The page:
Samba Setting: Secure Read-Write File and Print Server

Secure Read-Write File and Print Server

We progress now from simple systems to a server that is slightly more complex.

Our new server will require a public data storage area in which only authenticated users (i.e., those with a local account) can store files, as well as a home directory. There will be one printer that should be available for everyone to use.

In this hypothetical environment (no espionage was conducted to obtain this data), the site is demanding a simple environment that is secure enough but not too difficult to use.

Site users will be Jack Baumbach, Mary Orville, and Amed Sehkah. Each will have a password (not shown in further examples). Mary will be the printer administrator and will own all files in the public share.

This configuration will be based on user-level security that is the default, and for which the default is to store Microsoft Windows-compatible encrypted passwords in a file called /etc/samba/smbpasswd. The default smb.conf entry that makes this happen is passdb backend = smbpasswd, guest. Since this is the default, it is not necessary to enter it into the configuration file. Note that the guest backend is added to the list of active passdb backends no matter whether it specified directly in Samba configuration file or not.

Procedure 2.2. Installing the Secure Office Server

Example 2.4. Secure Office Server smb.conf
# Global parameters
workgroup = MIDEARTH
netbios name = OLORIN
printcap name = cups
disable spoolss = Yes
show add printer wizard = No
printing = cups
comment = Home Directories
valid users = %S
read only = No
browseable = No
comment = Data
path = /export
force user = maryo
force group = users
guest ok = Yes
read only = No
comment = All Printers
path = /var/spool/samba
printer admin = root, maryo
create mask = 0600
guest ok = Yes
printable = Yes
use client driver = Yes
browseable = No

1. Add all users to the operating system:
root# useradd -c “Jack Baumbach” -m -g users -p m0r3pa1n jackb
root# useradd -c “Mary Orville” -m -g users -p secret maryo
root# useradd -c “Amed Sehkah” -m -g users -p secret ameds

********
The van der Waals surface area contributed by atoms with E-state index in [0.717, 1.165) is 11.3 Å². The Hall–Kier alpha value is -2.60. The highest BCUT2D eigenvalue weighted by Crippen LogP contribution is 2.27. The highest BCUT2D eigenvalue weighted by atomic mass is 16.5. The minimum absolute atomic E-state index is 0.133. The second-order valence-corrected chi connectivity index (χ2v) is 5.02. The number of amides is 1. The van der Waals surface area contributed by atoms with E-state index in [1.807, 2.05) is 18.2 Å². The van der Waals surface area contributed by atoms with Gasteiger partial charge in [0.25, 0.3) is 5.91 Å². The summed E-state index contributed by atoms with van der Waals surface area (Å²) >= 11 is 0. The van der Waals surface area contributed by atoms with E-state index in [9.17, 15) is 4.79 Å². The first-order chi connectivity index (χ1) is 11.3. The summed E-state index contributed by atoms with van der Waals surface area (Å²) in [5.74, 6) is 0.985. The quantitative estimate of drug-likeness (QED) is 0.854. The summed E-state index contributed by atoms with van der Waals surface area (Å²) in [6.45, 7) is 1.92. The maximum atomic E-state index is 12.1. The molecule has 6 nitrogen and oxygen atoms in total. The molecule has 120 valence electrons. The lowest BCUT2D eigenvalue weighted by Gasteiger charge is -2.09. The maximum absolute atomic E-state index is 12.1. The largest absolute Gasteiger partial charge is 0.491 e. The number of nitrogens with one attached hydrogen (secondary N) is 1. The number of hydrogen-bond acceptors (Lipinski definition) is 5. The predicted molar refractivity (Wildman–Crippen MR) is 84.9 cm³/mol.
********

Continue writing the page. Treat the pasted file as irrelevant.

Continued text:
2. Configure the Samba smb.conf file as shown above

3. Initialize the Microsoft Windows password database with the new users:
root# smbpasswd -a root
New SMB password: bigsecret
Reenter smb password: bigsecret
Added user root.

root# smbpasswd -a jackb
New SMB password: m0r3pa1n
Retype new SMB password: m0r3pa1n
Added user jackb.

root# smbpasswd -a maryo
New SMB password: secret
Reenter smb password: secret
Added user maryo.

root# smbpasswd -a ameds
New SMB password: mysecret
Reenter smb password: mysecret
Added user ameds.

4. Install printer using the CUPS Web interface. Make certain that all printers that will be shared with Microsoft Windows clients are installed as raw printing devices.

5. Start Samba using the operating system administrative interface. Alternately, this can be done manually by executing:

root# nmbd; smbd;

Both applications automatically execute as daemons. Those who are paranoid about maintaining control can add the -D flag to coerce them to start up in daemon mode.

6. Configure the /export directory:
root# mkdir /export
root# chown maryo.users /export
root# chmod u=rwx,g=rwx,o-rwx /export

7. Check that Samba is running correctly:
root# smbclient -L localhost -U%

The following error message indicates that Samba was not running:
Error connecting to (Connection refused)
Connection to olorin failed

8. Connect to OLORIN as maryo:
root# smbclient //olorin/maryo -Umaryo%secret
OS=[UNIX] Server=[Samba-3.0.20]
smb: \> dir
smb: \> q

By now you should be getting the hang of configuration basics. Clearly, it is time to explore slightly more complex examples. For the remainder of this chapter we abbreviate instructions, since there are previous examples.

The Official Samba-3 HOWTO and Reference Guide


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